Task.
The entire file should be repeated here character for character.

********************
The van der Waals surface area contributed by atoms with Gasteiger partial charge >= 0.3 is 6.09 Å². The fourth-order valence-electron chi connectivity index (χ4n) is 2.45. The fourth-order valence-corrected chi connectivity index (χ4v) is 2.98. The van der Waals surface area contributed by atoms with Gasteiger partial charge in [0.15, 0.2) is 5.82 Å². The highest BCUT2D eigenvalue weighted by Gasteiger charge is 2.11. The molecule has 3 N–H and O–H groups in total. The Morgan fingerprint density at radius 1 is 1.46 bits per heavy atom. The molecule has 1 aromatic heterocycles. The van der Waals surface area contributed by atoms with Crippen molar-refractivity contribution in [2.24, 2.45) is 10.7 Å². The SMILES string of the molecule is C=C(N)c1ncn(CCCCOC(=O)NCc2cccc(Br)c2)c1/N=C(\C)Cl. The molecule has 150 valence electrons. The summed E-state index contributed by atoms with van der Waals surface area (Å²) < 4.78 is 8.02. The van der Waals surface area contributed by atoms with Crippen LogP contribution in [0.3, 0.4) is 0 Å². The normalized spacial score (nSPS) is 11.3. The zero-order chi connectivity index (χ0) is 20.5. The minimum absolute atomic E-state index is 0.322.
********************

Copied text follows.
The van der Waals surface area contributed by atoms with Gasteiger partial charge >= 0.3 is 6.09 Å². The fourth-order valence-electron chi connectivity index (χ4n) is 2.45. The fourth-order valence-corrected chi connectivity index (χ4v) is 2.98. The van der Waals surface area contributed by atoms with Gasteiger partial charge in [0.15, 0.2) is 5.82 Å². The highest BCUT2D eigenvalue weighted by Gasteiger charge is 2.11. The molecule has 3 N–H and O–H groups in total. The Morgan fingerprint density at radius 1 is 1.46 bits per heavy atom. The molecule has 1 aromatic heterocycles. The van der Waals surface area contributed by atoms with Crippen molar-refractivity contribution in [2.24, 2.45) is 10.7 Å². The SMILES string of the molecule is C=C(N)c1ncn(CCCCOC(=O)NCc2cccc(Br)c2)c1/N=C(\C)Cl. The molecule has 150 valence electrons. The summed E-state index contributed by atoms with van der Waals surface area (Å²) < 4.78 is 8.02. The van der Waals surface area contributed by atoms with Crippen LogP contribution in [0.3, 0.4) is 0 Å². The normalized spacial score (nSPS) is 11.3. The zero-order chi connectivity index (χ0) is 20.5. The minimum absolute atomic E-state index is 0.322.